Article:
FacebookTwitterGoogle+RedditEmail

What is New About Gaza?

by LAWRENCE DAVIDSON

Ever since Israel’s withdrawal of its settlers from the Gaza Strip in 2005 it has slowly turned that territory into a besieged ghetto. All land, sea and air access in and out of Gaza was and is controlled and the amount of supplies in and out have been reduced over time. In this process the governments of the United States and Egypt cooperated. Washington commenced a financial stranglehold on the Hamas controlled territory and Egypt sealed up Gaza’s Western border. In addition, by their silence, the European Union and many Middle Eastern countries also showed that they would cause no trouble for Israel on account of their actions in Gaza. This is probably the case because first, the leaders of these countries, whether democratic or authoritarian, are members of a political elite who value their relationship with the United States and Israel more than the lives of the Gazans. These leaders have no stomach for upholding international law or pointing fingers at Israel even when it commits crimes against humanity. And second, the majority of citizens of these lands (even the Arab ones) do not know enough or care enough about Gaza’s fate to rise up and demand a change in their government’s policies. In the case of the United Nations there has also been silence from the Security Council (whose members follow the lead of their basically pro-Zionist governments) and from the organization’s timid Secretary General Ban Ki-Moon. Only the president of the General Assembly, Miguel d’Escoto Brockmann, and the Special Rapporteur for Occupied Palestine, Richard Falk (an American Jewish academic), have had the courage to speak out. But, of course, these brave souls have no authority over UN policy.

In the face of this situation the resistance groups of Gaza had only their home made missiles to fight back offensively. These were not, of course, a very effective weapons. Confined to a ghetto and abandoned by most of the world, the democratically elected government headed by Hamas negotiated a hudna or truce with Israel through the auspices of the Egyptian government. This truce brought a fragile quiet to Gaza and southern Israel for six months but did not relieve the pressure on Gaza’s borders or promise any real betterment in the lives of the people of the Gaza Strip. Then, in September 2008 a meeting took place outside of Ramallah between the West Bank militia leaders of Fatah and Israeli military commanders. According to reports in the Israeli paper Ydiot Ahronot the meeting was to arrange for the deployment of more Fattah policemen in the city of Jenin. But it went further and included reaching a common agreement on the destruction of Hamas prior to the end of Abu Mazen’s presidential term of office on January 9th. The Fatah militia leaders described Hamas as a common enemy of both Israel and the Palestinian Authority. The two would now work together to destroy this enemy. Israel would destroy Hamas in Gaza and Fattah would assist in its destruction on the West Bank.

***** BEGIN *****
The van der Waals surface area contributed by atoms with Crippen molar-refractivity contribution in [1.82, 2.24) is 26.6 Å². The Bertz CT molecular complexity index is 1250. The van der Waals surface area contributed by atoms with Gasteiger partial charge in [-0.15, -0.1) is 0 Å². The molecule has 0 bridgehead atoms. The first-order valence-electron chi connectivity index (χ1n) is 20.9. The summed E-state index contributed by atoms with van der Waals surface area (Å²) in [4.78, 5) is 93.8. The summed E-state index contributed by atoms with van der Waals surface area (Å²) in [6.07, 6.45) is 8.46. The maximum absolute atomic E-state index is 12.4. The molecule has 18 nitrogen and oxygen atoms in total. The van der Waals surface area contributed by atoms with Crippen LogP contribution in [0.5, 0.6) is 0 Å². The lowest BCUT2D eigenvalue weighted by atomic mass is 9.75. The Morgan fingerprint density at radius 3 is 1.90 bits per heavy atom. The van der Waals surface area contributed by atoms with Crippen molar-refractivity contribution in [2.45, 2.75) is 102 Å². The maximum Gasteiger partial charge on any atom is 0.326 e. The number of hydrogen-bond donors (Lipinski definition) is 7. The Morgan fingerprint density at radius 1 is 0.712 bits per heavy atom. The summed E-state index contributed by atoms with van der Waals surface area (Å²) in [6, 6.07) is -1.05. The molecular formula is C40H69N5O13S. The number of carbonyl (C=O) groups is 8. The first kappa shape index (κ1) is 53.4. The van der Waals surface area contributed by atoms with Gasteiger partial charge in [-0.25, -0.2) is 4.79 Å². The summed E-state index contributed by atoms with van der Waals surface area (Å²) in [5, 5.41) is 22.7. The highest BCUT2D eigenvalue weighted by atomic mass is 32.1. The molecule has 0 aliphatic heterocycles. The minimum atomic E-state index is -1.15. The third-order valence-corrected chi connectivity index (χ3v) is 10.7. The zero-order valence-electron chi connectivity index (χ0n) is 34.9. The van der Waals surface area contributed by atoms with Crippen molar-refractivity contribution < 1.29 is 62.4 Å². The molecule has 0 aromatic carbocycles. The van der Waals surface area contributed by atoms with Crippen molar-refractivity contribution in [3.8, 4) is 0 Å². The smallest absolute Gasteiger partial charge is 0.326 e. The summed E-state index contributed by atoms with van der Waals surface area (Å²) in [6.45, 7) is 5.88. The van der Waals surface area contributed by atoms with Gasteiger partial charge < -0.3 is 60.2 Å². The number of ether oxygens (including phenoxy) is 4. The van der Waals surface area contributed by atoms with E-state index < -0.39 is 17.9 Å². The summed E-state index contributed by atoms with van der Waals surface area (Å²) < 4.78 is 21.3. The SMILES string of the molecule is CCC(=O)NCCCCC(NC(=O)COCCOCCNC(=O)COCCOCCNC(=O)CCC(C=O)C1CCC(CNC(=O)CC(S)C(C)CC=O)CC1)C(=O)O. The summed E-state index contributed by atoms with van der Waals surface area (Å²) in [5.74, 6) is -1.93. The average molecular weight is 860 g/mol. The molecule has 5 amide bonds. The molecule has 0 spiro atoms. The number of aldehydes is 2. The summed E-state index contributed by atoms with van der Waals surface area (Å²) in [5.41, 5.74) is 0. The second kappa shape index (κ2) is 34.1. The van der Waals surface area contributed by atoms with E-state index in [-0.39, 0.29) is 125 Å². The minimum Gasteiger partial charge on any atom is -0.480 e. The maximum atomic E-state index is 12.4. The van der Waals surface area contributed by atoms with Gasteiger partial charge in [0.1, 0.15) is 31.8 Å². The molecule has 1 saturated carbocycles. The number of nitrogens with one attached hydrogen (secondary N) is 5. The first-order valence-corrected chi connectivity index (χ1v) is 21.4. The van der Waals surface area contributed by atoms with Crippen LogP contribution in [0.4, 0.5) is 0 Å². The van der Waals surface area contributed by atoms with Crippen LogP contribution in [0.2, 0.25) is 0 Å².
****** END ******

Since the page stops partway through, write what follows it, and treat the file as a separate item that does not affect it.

Shortly thereafter Israel purposely broke the truce by crossing the Gaza border on the pretext of destroying a tunnel which they said was to be used to kidnap Israeli soldiers. The application of common sense demonstrates that this was not a believable tale. The tunnel certainly existed, but it did not cross the border into Israel. The Israelis, obviously knowing about the tunnel, could have simply waited to see if the tunnel came into Israeli territory and then destroy it. If this happened the Israelis would have a strong case for their actions and the truce would most likely survive action against Hamas within Israel. But there was no proof that Hamas was intent on using the tunnel to attack Israeli troops as long as there was a truce. Israel knew that Hamas would retaliate for its attack on the tunnel within Gaza territory. And the chances of the truce crumbling in the face of Israeli aggression on top of a tightening of the borders that had by that time produced widespread malnutrition was predictably high. This scenario was produced by Israel so as to give them an excuse to fulfill the plan originally discussed with the Fatah militia back in September.

The massive airstrikes we now witness are but the beginning of this plan to destroy Hamas. More air strikes will probably follow and culminate in a full military invasion of the Gaza Strip. Thousands of Palestinians will die in this operation along with hundreds of Israelis. The Israelis can also expect a renewal of suicide attacks in their cities. The present structure of Hamas in both the Gaza Strip and the West Bank will suffer great damage. Its ability to do its charitable work and carry on resistence may well cease in the short run. But then they will rebuild and within a number of years appear again to serve the needs of their people and renew resistence against the Zionist enemy.